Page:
Leading sports journalist Mike Sheahan, in a lively Q&A session with Monash journalism students, predicts the inevitable rise of digital journalism over print. He also offers his 12 commandments for young journalists.
By YE YUAN
A new era is coming in journalism, says Mike Sheahan, one of the legends of contemporary sports reporting in Victoria.
Although now a TV presenter on popular AFL talk shows such as On the Couch, Open Mike and Talking Footy, Sheahan’s long professional background is in print, but he was not hesitant to speak of its demise in the face of the digital age.
“My guess is that The Age as a hardcopy Monday to Friday [newspaper] will be gone within three years, selling only about 120,000 to 130,000 copies a day,” predicts Sheahan. “The Herald Sun will probably have a spike, because a lot of people do like having newspapers, but it’s clearly the digital age and I think they [newspapers] are probably all doomed.”
But the ushering in of digital has also put pressure on quality – copy is not as clean and crisp as it should be, Sheahan warns. “It’s much easier to get away with something in digital, because it’s just on your screen and it’s gone, but print stays forever, so the safety net is not what it used to be.”
Having written for both The Age and the Herald Sun, Sheahan reflected on his own difficulties transitioning into writing for the digital age.
“When you get to my age, your nerve becomes a bit frayed,” admits Sheahan, talking about his move from writing to presenting on TV.
The pressure of having to upload every story as quick as possible is a worrying factor for online journalists. Print media offers more flexibility with time, he says, ensuring greater accuracy before stories are printed the next day.
Digital media seems to be a game for the digital generation and this is reflected by the interests of young people. “Technological changes happen every minute of the day; you guys won’t be aiming for newspapers like we did, because they were the attraction at the time,” says Sheahan.
Sheahan believes the public decline in interest in newspapers is the spillover effect of the digital age. “There are so many people who have got their headphones on, listening to music, presumably. When I was growing up, even later than that, most people on the trains would have a book or paper.”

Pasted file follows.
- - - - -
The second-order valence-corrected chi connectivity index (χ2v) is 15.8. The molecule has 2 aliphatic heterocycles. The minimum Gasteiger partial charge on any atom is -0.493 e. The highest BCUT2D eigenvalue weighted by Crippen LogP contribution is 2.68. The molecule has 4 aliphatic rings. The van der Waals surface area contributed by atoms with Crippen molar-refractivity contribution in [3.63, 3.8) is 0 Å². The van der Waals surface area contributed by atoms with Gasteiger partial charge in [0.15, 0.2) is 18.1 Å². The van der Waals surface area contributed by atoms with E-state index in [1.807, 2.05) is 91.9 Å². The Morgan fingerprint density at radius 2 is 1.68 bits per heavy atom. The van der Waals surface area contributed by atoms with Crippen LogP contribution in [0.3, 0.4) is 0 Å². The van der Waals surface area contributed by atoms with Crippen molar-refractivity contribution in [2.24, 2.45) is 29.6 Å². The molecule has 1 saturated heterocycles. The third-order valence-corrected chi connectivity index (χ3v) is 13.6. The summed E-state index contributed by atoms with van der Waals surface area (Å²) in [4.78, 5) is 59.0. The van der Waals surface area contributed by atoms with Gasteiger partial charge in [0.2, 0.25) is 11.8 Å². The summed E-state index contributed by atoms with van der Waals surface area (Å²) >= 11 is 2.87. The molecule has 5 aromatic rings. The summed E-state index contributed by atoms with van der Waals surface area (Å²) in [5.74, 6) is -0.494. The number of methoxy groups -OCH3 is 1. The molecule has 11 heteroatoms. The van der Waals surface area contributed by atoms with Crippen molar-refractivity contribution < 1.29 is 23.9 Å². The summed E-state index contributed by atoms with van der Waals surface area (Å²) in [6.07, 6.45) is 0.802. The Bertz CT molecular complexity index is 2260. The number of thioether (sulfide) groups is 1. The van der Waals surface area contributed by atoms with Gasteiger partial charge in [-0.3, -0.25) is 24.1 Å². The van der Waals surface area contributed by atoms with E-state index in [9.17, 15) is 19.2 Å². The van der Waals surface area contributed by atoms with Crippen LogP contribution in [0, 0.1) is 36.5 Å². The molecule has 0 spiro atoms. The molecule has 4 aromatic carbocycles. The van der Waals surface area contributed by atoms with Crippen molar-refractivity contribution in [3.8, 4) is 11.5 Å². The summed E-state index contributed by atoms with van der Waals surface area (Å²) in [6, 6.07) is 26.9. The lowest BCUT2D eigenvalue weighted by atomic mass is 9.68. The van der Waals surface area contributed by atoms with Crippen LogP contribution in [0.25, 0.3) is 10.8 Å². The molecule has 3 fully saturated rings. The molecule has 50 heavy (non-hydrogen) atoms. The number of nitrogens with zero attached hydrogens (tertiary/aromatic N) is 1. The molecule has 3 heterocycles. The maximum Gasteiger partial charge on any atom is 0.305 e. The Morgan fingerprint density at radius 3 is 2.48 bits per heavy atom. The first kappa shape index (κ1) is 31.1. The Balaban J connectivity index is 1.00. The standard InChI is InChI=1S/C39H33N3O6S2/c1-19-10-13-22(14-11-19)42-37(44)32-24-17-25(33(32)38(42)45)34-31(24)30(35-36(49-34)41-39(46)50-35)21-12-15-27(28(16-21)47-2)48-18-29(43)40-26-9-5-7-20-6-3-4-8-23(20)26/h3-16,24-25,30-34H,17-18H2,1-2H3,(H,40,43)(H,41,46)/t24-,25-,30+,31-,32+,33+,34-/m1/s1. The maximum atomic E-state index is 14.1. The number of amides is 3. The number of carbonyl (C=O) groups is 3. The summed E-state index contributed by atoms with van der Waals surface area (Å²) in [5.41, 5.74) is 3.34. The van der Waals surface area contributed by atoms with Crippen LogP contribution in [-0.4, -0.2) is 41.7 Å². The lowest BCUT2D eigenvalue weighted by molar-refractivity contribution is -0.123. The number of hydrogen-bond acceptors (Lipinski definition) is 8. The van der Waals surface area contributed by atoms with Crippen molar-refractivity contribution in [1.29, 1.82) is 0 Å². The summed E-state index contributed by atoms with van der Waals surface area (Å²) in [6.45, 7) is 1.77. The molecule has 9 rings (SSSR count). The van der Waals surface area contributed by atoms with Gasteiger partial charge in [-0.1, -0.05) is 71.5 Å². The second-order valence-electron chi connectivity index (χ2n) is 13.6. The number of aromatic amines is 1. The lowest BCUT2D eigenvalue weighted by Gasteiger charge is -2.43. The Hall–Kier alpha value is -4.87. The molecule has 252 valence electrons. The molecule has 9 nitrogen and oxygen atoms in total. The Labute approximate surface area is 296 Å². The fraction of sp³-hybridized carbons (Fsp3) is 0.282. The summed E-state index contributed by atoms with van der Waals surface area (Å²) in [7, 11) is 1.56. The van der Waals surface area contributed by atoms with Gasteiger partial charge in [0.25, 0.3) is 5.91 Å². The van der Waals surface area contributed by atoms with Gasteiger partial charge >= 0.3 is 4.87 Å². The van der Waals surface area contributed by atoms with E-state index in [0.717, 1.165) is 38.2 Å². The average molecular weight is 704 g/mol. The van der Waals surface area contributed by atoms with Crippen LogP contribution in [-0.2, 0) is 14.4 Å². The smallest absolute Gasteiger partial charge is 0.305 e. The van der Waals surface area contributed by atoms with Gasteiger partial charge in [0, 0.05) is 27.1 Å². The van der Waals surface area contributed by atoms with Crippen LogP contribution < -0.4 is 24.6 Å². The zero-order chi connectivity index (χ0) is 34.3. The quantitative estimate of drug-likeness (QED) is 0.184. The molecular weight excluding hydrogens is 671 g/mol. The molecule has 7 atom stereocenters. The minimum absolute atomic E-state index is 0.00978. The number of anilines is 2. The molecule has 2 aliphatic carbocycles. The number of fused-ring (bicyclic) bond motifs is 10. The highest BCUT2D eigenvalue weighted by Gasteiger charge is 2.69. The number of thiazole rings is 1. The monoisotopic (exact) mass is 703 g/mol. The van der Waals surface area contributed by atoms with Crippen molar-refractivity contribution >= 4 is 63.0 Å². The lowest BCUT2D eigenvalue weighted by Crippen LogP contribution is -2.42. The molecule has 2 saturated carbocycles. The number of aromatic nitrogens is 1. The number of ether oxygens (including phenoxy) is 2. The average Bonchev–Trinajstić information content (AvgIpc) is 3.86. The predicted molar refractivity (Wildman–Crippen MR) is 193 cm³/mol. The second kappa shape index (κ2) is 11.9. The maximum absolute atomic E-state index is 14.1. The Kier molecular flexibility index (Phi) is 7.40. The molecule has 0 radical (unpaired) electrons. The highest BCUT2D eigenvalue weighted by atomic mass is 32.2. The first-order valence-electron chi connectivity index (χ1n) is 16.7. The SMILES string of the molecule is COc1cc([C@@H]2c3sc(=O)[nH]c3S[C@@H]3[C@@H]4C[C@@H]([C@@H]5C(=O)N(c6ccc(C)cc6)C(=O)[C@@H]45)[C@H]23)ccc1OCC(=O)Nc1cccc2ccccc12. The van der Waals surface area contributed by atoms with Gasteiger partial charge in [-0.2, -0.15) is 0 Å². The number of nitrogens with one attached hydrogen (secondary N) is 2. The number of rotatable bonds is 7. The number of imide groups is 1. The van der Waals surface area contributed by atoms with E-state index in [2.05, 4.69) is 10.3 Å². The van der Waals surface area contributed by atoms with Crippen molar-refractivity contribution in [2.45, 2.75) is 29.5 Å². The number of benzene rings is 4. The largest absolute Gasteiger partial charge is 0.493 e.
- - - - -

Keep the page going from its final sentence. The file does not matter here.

Sheahan recounts a particular train ride a few weeks ago. None of the 63 passengers he counted going from Camberwell to the city were reading either a book or a newspaper.
“For me it was sort of emotional to just think how could people have turned their backs on newspapers like that,” he says.
“But that’s the reality of it. It’s no good for me to say, ‘come buy a newspaper cause you’ll love it’, people have already made a choice. But it is really disturbing the way newspapers have gone.”
Recounting his first big break, things certainly do not seem as easy as they used to be. Sheahan says he was introduced to the owner of the new local paper in Werribee by his best mate at school. He got they job and worked there for the next five years.
And for Sheahan, hard copy is still the best.
“I love the feel of newspapers; my ideal time would be to have three hours – three hours is probably not long enough – and just sit there and read them and fold the paper. I’ve grown up doing that.”
Mike Sheahan’s 12 Commandments for Journalists
1 Don’t guess, ever. If in doubt, leave it out. Hoping something is correct won’t make it correct and it is a poor defence when you are proved wrong
2 Read your story one last time, then again before sending. Finding one significant mistake a year makes it all worthwhile
3 Suggest a heading for your story. That way, at least the subs knows what you believe the story to be about
4 Always make one last call. The more ingredients you have, the better the product
5 Never fashion quotes. What appears in quotation marks must be verbatim, bad grammar included. Trim but don’t correct. If you can’t quote verbatim, paraphrase
6 Know your subject. Read the papers every day
7 Ring the subject sooner rather than later. You’re going to have to do it at some point. Much better to have it in hand than missing the person
8 Don’t waste people’s time. Do not ring busy people and ask them how they are and what’s doing. You’re ringing them for information and answers
9 Bleed when you get something wrong, as you inevitably will. Be embarrassed. It will ensure you get fewer things wrong in the future
10 Read the good journos, read them like your reading a textbook. Absorb, learn
11 Use the library. The world is at your disposal online. If you need help, go to the trouble of asking for it
12 Don’t be bullied. If the story doesn’t come up to what the news editor or chief of staff wants, tell them it doesn’t stack up. You damage the reputation of the newspaper – and yourself – with stories that are seen to be incorrect.
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